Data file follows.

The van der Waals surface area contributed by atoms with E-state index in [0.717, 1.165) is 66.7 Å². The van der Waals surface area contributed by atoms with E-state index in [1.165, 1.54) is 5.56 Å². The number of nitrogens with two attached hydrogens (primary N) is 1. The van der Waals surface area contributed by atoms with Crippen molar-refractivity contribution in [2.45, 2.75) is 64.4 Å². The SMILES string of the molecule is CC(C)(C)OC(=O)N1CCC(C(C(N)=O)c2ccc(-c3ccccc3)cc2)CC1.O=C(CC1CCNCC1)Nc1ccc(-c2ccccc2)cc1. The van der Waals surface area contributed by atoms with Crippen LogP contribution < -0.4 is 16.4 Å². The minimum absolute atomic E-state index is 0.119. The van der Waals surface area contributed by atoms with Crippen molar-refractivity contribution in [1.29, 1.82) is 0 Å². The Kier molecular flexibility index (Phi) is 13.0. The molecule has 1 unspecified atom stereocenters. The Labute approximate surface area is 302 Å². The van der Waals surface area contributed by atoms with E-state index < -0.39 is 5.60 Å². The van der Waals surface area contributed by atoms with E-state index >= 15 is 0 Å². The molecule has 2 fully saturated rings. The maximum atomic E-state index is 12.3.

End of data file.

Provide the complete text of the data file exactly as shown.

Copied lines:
The van der Waals surface area contributed by atoms with E-state index in [0.717, 1.165) is 66.7 Å². The van der Waals surface area contributed by atoms with E-state index in [1.165, 1.54) is 5.56 Å². The number of nitrogens with two attached hydrogens (primary N) is 1. The van der Waals surface area contributed by atoms with Crippen molar-refractivity contribution in [2.45, 2.75) is 64.4 Å². The SMILES string of the molecule is CC(C)(C)OC(=O)N1CCC(C(C(N)=O)c2ccc(-c3ccccc3)cc2)CC1.O=C(CC1CCNCC1)Nc1ccc(-c2ccccc2)cc1. The van der Waals surface area contributed by atoms with Crippen LogP contribution < -0.4 is 16.4 Å². The minimum absolute atomic E-state index is 0.119. The van der Waals surface area contributed by atoms with Crippen molar-refractivity contribution in [1.29, 1.82) is 0 Å². The Kier molecular flexibility index (Phi) is 13.0. The molecule has 1 unspecified atom stereocenters. The Labute approximate surface area is 302 Å². The van der Waals surface area contributed by atoms with E-state index < -0.39 is 5.60 Å². The van der Waals surface area contributed by atoms with E-state index >= 15 is 0 Å². The molecule has 2 fully saturated rings. The maximum atomic E-state index is 12.3.